Does anyone know about Ehlers-Danlos?

Discussion in 'General Parenting' started by tiredmommy, Jul 17, 2011.

  1. tiredmommy

    tiredmommy Site Moderator

    A dear friend (you know who you are!) suggested I look into it for Duckie. She has hypermobile joints, she had stretch marks on her skin this spring (running vertical at the top of her leg), she has cough variant asthma with her main involvement being in the smallest breathing tubes in her lungs. And what my friend couldn't have known is that my father was diagnosis'd with an unruptured aortic aneurism less than a year before he died. It can be a very serious condition and is anecdotally linked to those with autism. We all know that while she doesn't carry an Autism Spectrum Disorders (ASD) diagnosis due to being very social that she does have several traits.

    I'll be discussing it with her doctor about screening her but was wondering if any of us has any real life experiences. I was looking on the internet and only could find scholarly stuff or horror stories. :crying: Any insight would be appreciated.
  2. keista

    keista New Member

    Interesting how you hear about something, then it seems to pop up everywhere!

    Sorry, I have no info, but do have two friends investigating this for their kids. One of them first got a referral for Marfan Syndrome, and had that ruled out, but still needs to go back for further genetic testing to find out if there is a problem with her son's double jointedness. Ehlers-Danlos came up as a possibility when talking to another friend who identified the symptoms for his daughter. He's still yet to make appointments to check it out.

    Did you come across the Ehlers-Danlos Foundation website?

    Don't fret until the screening. My friend worked herself into some serious anxiety before her son's screening for Marfan. Her biggest concern, of course, were the heart related issues. His heart was thoroughly tested as FINE by these experts who know all the subleties to look for, so now it's just trying to find out if the boy has 'something' that may benefit from special care or treatment.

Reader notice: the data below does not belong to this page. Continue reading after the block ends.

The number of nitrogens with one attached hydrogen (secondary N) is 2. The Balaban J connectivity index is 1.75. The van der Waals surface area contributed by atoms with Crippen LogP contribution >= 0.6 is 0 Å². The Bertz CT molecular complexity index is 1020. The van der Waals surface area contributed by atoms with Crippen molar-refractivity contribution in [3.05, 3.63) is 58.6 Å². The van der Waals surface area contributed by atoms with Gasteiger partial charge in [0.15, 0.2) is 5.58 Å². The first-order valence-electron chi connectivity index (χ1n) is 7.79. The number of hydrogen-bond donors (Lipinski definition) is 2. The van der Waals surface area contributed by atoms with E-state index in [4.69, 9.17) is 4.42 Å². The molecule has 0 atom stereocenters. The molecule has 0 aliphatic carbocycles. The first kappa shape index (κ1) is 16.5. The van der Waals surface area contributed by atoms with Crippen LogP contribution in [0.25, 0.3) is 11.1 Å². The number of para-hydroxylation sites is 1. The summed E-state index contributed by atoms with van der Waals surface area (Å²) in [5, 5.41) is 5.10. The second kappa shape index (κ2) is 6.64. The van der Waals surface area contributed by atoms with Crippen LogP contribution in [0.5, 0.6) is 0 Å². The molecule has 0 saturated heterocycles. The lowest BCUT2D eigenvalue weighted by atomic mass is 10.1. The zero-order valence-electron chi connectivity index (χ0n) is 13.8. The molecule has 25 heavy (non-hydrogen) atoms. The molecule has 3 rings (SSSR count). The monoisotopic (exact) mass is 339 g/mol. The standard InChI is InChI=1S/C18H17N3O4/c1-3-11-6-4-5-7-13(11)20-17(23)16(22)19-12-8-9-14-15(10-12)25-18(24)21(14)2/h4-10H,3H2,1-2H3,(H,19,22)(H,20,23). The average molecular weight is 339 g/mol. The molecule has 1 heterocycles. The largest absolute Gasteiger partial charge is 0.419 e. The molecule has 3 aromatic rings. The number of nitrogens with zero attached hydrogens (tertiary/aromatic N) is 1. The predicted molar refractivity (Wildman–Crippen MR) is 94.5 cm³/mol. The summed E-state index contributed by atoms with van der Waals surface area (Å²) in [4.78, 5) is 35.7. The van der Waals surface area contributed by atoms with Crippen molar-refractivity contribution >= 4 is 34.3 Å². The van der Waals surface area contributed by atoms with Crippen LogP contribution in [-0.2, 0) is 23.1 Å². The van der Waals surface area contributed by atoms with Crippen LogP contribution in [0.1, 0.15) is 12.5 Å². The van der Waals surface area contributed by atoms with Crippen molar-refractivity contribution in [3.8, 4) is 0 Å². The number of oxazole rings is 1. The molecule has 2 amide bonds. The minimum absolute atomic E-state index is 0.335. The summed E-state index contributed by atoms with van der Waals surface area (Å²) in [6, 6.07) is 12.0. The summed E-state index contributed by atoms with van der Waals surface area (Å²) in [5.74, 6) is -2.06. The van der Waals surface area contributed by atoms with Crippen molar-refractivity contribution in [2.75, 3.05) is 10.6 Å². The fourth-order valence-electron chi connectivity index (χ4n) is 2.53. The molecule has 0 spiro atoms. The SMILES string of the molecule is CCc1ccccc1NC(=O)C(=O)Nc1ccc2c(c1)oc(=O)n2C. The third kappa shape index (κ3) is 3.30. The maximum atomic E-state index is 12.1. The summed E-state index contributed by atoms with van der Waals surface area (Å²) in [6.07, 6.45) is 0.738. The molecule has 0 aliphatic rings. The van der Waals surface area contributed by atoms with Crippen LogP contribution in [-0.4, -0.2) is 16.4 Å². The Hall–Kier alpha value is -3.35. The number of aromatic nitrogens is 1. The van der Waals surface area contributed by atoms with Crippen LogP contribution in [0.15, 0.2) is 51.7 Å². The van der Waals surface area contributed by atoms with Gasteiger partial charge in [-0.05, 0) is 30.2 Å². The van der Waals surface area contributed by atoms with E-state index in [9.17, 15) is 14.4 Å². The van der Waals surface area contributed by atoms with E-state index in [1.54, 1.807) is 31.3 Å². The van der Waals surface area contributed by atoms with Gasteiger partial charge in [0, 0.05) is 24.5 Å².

[h=2][/h] [h=2][/h]
  3. DammitJanet

    DammitJanet Well-Known Member Staff Member

    There was someone on here in the past asking about it...or something like that. Try doing a search.
  4. ThreeShadows

    ThreeShadows Quid me anxia?

    I know a little about it, TM, because for a long time we thought the boys had it. Fourteen y.o. difficult child 1, tall kid, was able to hide in our dryer and both kids could do some very strange things with their skin and joints. We made an appointment with a geneticist but difficult child 2 ran away and we had to cancel so we never found out.

    I can tell you that physician husband tends to find death and gloom evey chance he gets but he never went hysterical around this issue!

    I remember reading that a lot of contortionists have Ehlers. Don't panic TM, sending hugs.
  5. Marguerite

    Marguerite Active Member

    Not sure, but I think stretch MARKS probably preclude Ehlers-Danlos. Stretch marks happen when the collagen fibres under the skin go kazang! And in Ehlers-Danlos, the skin is ultra stretchy, I thought.

    I have observed that there seems to be a subset of autism (possibly of high-functioning autism and Asperger's) which also includes hypermobile joints and also possibly poor coordination. husband is mid 50s and can still touch the floor with palms of both hands, knees straight. When I saw him do this for the rheumatologist 15 years ago, the guy said, "No man your age should be able to get close to doing that."

    But he doesn't have Ehlers-Danlos or the rheumatologist would have diagnosed it.

  6. keista

    keista New Member

    I don't have hypermobile joints, and I can still do that at 42 and WAYYYYYYYYYYYY too overweight. As a matter of fact, I could still do that up until the 8th month of pregnancy. Then I could only touch the floor with my finger tips.
  7. gcvmom

    gcvmom Here we go again!